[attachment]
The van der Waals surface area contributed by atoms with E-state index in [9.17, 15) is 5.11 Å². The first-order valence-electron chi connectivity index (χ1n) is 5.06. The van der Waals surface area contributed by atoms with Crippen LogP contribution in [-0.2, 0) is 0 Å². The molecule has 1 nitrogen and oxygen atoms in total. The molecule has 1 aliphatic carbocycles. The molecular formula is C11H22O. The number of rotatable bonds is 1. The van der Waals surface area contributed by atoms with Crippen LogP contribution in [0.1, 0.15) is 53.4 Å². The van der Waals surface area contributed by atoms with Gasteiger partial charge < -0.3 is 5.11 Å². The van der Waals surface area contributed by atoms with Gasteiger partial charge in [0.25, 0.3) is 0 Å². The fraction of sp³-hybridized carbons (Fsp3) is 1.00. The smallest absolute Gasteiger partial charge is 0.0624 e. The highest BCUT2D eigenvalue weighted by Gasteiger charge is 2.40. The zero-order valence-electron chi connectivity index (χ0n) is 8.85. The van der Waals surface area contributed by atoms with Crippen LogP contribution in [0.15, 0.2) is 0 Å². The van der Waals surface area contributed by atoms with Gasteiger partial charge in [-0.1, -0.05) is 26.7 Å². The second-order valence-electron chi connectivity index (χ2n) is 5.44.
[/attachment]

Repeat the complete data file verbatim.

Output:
The van der Waals surface area contributed by atoms with E-state index in [9.17, 15) is 5.11 Å². The first-order valence-electron chi connectivity index (χ1n) is 5.06. The van der Waals surface area contributed by atoms with Crippen LogP contribution in [-0.2, 0) is 0 Å². The molecule has 1 nitrogen and oxygen atoms in total. The molecule has 1 aliphatic carbocycles. The molecular formula is C11H22O. The number of rotatable bonds is 1. The van der Waals surface area contributed by atoms with Crippen LogP contribution in [0.1, 0.15) is 53.4 Å². The van der Waals surface area contributed by atoms with Gasteiger partial charge < -0.3 is 5.11 Å². The van der Waals surface area contributed by atoms with Gasteiger partial charge in [0.25, 0.3) is 0 Å². The fraction of sp³-hybridized carbons (Fsp3) is 1.00. The smallest absolute Gasteiger partial charge is 0.0624 e. The highest BCUT2D eigenvalue weighted by Gasteiger charge is 2.40. The zero-order valence-electron chi connectivity index (χ0n) is 8.85. The van der Waals surface area contributed by atoms with Crippen LogP contribution in [0.15, 0.2) is 0 Å². The van der Waals surface area contributed by atoms with Gasteiger partial charge in [-0.1, -0.05) is 26.7 Å². The second-order valence-electron chi connectivity index (χ2n) is 5.44.